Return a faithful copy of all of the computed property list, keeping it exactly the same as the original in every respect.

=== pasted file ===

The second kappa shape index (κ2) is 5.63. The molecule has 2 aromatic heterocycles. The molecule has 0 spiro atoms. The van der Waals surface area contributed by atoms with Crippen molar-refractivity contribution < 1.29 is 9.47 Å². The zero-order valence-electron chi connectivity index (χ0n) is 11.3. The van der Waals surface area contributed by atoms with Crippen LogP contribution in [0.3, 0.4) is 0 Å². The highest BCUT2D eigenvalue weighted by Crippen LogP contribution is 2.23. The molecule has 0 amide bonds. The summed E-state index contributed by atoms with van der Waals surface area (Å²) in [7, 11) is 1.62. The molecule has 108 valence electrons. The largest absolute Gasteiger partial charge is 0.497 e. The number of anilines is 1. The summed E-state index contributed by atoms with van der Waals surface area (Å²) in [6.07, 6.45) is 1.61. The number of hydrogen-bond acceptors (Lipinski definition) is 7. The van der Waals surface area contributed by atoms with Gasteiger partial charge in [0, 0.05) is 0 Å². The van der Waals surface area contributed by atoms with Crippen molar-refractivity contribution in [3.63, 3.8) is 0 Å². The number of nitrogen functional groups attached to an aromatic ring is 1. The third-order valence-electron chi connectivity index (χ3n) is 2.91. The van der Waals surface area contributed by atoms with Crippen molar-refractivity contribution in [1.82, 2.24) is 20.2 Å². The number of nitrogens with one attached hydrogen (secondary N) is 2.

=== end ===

The second kappa shape index (κ2) is 5.63. The molecule has 2 aromatic heterocycles. The molecule has 0 spiro atoms. The van der Waals surface area contributed by atoms with Crippen molar-refractivity contribution < 1.29 is 9.47 Å². The zero-order valence-electron chi connectivity index (χ0n) is 11.3. The van der Waals surface area contributed by atoms with Crippen LogP contribution in [0.3, 0.4) is 0 Å². The highest BCUT2D eigenvalue weighted by Crippen LogP contribution is 2.23. The molecule has 0 amide bonds. The summed E-state index contributed by atoms with van der Waals surface area (Å²) in [7, 11) is 1.62. The molecule has 108 valence electrons. The largest absolute Gasteiger partial charge is 0.497 e. The number of anilines is 1. The summed E-state index contributed by atoms with van der Waals surface area (Å²) in [6.07, 6.45) is 1.61. The number of hydrogen-bond acceptors (Lipinski definition) is 7. The van der Waals surface area contributed by atoms with Gasteiger partial charge in [0, 0.05) is 0 Å². The van der Waals surface area contributed by atoms with Crippen molar-refractivity contribution in [3.63, 3.8) is 0 Å². The number of nitrogen functional groups attached to an aromatic ring is 1. The third-order valence-electron chi connectivity index (χ3n) is 2.91. The van der Waals surface area contributed by atoms with Crippen molar-refractivity contribution in [1.82, 2.24) is 20.2 Å². The number of nitrogens with one attached hydrogen (secondary N) is 2.